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[answered] MAE 754 HW #2 Due date: Tuesday September 13, 2016 Chapter


i need help with question 1 (a,b). i have also attached a pdf which can help to solve the question.?


MAE 754 HW #2 Due date: Tuesday September 13, 2016

 

Chapter 3 Homework Solutions

 

1. Plot the lift and drag coefficients and L/D ratio for a flat plate, varying the angle of

 

attack from 1 to 20 degrees for ? = 1.4 and M? =15 using exact shock wave and

 

expansion theory, the approximate theory in the hypersonic limit, Newton?s theory, and

 

modified Newton?s theory. I want 3 charts, one for Cl, Cd, and L/D, with four curves on

 

each to compare the four methods. Comment on the accuracy of the methods, and

 

whether or not you had a good time doing it.

 

2. Giant mutant Mach 20 cicadas are on the attack! Assuming that they are 2D wedges with

 

a 10 m depth, their upper and lower surfaces are as shown in Figure 3. Note that the

 

lower two points are at -2.5 m. Use the shock expansion method to calculate the lift and

 

drag, assuming ?? =1 kg/m3 and T? is 273 K. Compare this with the tangent wedge

 

method, which keep in mind, can only be applied to the front upper and lower panels. 1 MAE 754 HW #2 Due date: Tuesday September 13, 2016

 

1. Plot the lift and drag coefficients and L/D ratio for a flat plate, varying the angle of

 

attack from 1 to 20 degrees for ? = 1.4 and M? =15 using exact shock wave and

 

expansion theory, the approximate theory in the hypersonic limit, Newton?s theory, and

 

modified Newton?s theory. I want 3 charts, one for Cl, Cd, and L/D, with four curves on

 

each to compare the four methods. Comment on the accuracy of the methods, and

 

whether or not you had a good time doing it.

 

First we summarize the equations needed in terms of the method used, and note that I use the

 

subscripts ?1? and ??? interchangeably. Also, I did not specify whether you can use the small

 

angle approximation or not. I?m going to assume that it is okay to do so for the deflection angle

 

? (angle of attack), but not necessarily the shock angle ?.

 

Exact Shock wave and Expansion theory

 

For the leeward surface, use the Prandtl-Meyer function ?M = ? +1 1 ? 1 2

 

M 1 tan 1 M 2 1

 

tan

 

? 1 ? +1 (1) Add to that value the angle of attack to obtain ?(M2). Solve Eq. numerically for M2., using

 

?(M2) for the LHS of the equation. Calculate the pressure drop with

 

? ? 1 2 ? 1

 

1+

 

M p2 (2)

 

2

 

= p ? 1 2 1+

 

M2

 

2 Calculate the pressure coefficient with Cp = 2

 

?M 2 P2 1 P (3) For the windward (lower) surface, obtain ? from M 2 sin 2 ? 1 tan? = 2cot? 2 M ? + cos2? + 2 where ? is the angle of attack. From oblique shock relations,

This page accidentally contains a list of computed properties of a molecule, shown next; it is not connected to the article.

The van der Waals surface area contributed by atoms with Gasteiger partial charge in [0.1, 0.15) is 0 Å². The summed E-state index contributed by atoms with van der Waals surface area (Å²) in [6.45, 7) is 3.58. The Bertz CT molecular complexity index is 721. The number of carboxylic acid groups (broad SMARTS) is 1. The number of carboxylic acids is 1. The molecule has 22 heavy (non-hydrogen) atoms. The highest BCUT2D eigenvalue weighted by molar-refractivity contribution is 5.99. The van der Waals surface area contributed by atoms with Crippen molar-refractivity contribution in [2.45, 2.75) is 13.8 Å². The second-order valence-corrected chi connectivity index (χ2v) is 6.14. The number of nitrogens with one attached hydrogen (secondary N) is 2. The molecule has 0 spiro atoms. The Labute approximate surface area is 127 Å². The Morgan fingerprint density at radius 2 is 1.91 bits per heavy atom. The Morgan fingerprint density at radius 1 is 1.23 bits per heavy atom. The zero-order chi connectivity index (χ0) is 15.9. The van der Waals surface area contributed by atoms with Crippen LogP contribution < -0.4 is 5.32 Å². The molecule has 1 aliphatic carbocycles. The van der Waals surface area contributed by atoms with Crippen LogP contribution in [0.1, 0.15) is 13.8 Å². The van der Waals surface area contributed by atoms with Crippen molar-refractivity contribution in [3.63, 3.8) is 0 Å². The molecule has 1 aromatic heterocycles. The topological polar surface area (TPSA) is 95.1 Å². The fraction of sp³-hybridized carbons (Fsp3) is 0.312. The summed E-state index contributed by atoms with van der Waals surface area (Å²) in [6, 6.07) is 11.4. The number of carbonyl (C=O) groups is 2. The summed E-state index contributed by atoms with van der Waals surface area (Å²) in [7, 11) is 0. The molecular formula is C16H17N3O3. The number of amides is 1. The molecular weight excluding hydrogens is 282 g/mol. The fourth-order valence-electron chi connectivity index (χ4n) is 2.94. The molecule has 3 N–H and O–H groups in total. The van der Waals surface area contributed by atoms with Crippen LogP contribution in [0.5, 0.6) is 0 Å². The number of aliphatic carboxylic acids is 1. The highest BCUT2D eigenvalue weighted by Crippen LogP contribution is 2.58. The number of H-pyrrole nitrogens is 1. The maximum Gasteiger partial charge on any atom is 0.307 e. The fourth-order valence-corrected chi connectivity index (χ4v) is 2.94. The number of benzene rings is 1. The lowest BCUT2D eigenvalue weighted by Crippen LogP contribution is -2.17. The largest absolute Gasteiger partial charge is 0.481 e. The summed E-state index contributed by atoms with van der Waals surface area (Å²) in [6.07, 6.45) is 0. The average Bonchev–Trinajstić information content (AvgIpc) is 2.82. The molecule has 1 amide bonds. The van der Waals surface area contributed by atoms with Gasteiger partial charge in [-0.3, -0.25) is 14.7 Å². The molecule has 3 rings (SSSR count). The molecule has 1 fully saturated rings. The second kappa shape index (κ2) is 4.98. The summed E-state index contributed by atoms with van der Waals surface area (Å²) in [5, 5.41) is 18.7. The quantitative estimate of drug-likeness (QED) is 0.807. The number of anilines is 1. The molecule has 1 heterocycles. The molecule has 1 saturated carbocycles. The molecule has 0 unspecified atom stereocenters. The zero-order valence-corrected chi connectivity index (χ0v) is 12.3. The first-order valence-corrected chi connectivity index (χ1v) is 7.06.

P2

 

2?

 

M 2 sin 2 ? 1

 

= 1+

 

? +1 P

 

Use Eq. 3 to calculate the pressure coefficient. Finally 2 (4) (5) MAE 754 HW #2 Due date: Tuesday September 13, 2016

 

C n = C p,l C p,u

 

Cl = C n cos?

 

C d = C n sin? (6) L / D = Cl / C d Hypersonic Shock wave and Expansion theory

 

For the leeward surface, use

 

M1

 

? 1

 

=1

 

M 1?

 

M2

 

2 (7) Then, p 2 M 12

 

=

 

p1 M 22 ? ? 1 (8) Use Eq.3 to calculate the pressure coefficient on the upper surface. For the windward (lower)

 

surface, obtain ? from

 

? +1

 

?=

 

?

 

(9)

 

2

 

where ? is the angle of attack. From oblique shock relations,

 

P2

 

2?

 

=

 

M 2 sin 2 ? P

 

? +1 (10) Use Eq. 3 to calculate the pressure coefficient, and then our final answer is obtained from Eqs. .

 

Newton?s method

 

The upper surface is Cpu = 0. The lower surface is calculated with Cpl = 2 sin2?. The final

 

answer is obtained from Eqs. .

 

Modified Newton?s method C

 

sin2, where

 

The upper surface is Cpu = 0. The lower surface is calculated with C

 

p

 

p

 

m

 

ax Cp max = 2

 

?M 2 pO2 1 p and 3 (11) MAE 754 HW #2 Due date: Tuesday September 13, 2016 ? ? + 1 M ? 1 1 ? + 2?M 2 2

 

= p 4?M 2 2? 1

 

? +1 pO 2 2 (12) The final answer is obtained from Eqs. .

 

Results

 

Figure 1 shows a plot of the results as a function of the angle of attack. For inviscid flows, the

 

exact shock wave and expansion wave theory is taken to be the correct answer. Qualitatively, all

 

methods correctly predict an increase in Cl and Cd with angle of attack, and the lift to drag ratio

 

is correct for all methods. At high angles of attack, the hypersonic approximation is within 10%

 

of the exact method for Cl and Cd and is much better than either Newton or modified Newton,

 

Figure 2. All methods give very poor predictions of the coefficients for low angles of attack.

 

The hypersonic approximation also gives negative lift and drag coefficients for ?<2o. In

 

summary, none of the approximate methods are satisfactory for flat plates at low angles of

 

attack. Above ?=14o, the hypersonic approximation gives reasonable results within 10% of the

 

exact method, while the other methods were within 20 to 25%, with Newton?s result in better

 

agreement than the modified method. I had a great time working this problem. (a) (b) (c) Figure 1. Plots of lift coefficient (a), drag coefficient (b), and L/D (c) vs angle of attack ? using exact oblique

 

shock wave and expansion theory, hypersonic approximations, Newton?s theory, and Modified Newton?s

 

theory. Figure 2. Comparison of errors for each method, with respect to exact oblique shock and expansion wave

 

theory. 4 MAE 754 HW #2 Due date: Tuesday September 13, 2016